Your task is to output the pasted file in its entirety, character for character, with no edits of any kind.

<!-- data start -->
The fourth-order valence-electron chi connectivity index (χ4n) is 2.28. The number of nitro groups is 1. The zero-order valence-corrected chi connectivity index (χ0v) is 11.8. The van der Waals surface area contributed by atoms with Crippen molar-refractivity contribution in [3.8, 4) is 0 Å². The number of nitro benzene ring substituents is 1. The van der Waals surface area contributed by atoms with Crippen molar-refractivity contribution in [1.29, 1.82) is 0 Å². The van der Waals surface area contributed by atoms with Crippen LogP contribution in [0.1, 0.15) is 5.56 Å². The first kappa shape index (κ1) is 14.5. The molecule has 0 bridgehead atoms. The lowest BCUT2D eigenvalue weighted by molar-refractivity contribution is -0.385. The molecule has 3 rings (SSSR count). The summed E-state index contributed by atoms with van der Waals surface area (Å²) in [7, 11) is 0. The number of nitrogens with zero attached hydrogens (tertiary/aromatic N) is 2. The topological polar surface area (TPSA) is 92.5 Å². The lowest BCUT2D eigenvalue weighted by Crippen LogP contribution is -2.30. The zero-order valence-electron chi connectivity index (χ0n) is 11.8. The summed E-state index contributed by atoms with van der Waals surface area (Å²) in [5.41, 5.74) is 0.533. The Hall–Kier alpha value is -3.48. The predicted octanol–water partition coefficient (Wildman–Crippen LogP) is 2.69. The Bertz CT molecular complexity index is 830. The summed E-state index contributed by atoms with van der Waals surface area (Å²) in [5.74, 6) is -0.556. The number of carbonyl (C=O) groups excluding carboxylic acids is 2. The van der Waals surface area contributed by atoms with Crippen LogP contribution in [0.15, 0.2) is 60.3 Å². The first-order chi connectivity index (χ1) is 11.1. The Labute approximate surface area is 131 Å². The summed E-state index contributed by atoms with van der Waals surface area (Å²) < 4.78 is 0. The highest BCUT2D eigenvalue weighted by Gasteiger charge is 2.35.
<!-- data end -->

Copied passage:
The fourth-order valence-electron chi connectivity index (χ4n) is 2.28. The number of nitro groups is 1. The zero-order valence-corrected chi connectivity index (χ0v) is 11.8. The van der Waals surface area contributed by atoms with Crippen molar-refractivity contribution in [3.8, 4) is 0 Å². The number of nitro benzene ring substituents is 1. The van der Waals surface area contributed by atoms with Crippen molar-refractivity contribution in [1.29, 1.82) is 0 Å². The van der Waals surface area contributed by atoms with Crippen LogP contribution in [0.1, 0.15) is 5.56 Å². The first kappa shape index (κ1) is 14.5. The molecule has 0 bridgehead atoms. The lowest BCUT2D eigenvalue weighted by molar-refractivity contribution is -0.385. The molecule has 3 rings (SSSR count). The summed E-state index contributed by atoms with van der Waals surface area (Å²) in [7, 11) is 0. The number of nitrogens with zero attached hydrogens (tertiary/aromatic N) is 2. The topological polar surface area (TPSA) is 92.5 Å². The lowest BCUT2D eigenvalue weighted by Crippen LogP contribution is -2.30. The zero-order valence-electron chi connectivity index (χ0n) is 11.8. The summed E-state index contributed by atoms with van der Waals surface area (Å²) in [5.41, 5.74) is 0.533. The Hall–Kier alpha value is -3.48. The predicted octanol–water partition coefficient (Wildman–Crippen LogP) is 2.69. The Bertz CT molecular complexity index is 830. The summed E-state index contributed by atoms with van der Waals surface area (Å²) in [5.74, 6) is -0.556. The number of carbonyl (C=O) groups excluding carboxylic acids is 2. The van der Waals surface area contributed by atoms with Crippen LogP contribution in [0.15, 0.2) is 60.3 Å². The first-order chi connectivity index (χ1) is 11.1. The Labute approximate surface area is 131 Å². The summed E-state index contributed by atoms with van der Waals surface area (Å²) < 4.78 is 0. The highest BCUT2D eigenvalue weighted by Gasteiger charge is 2.35.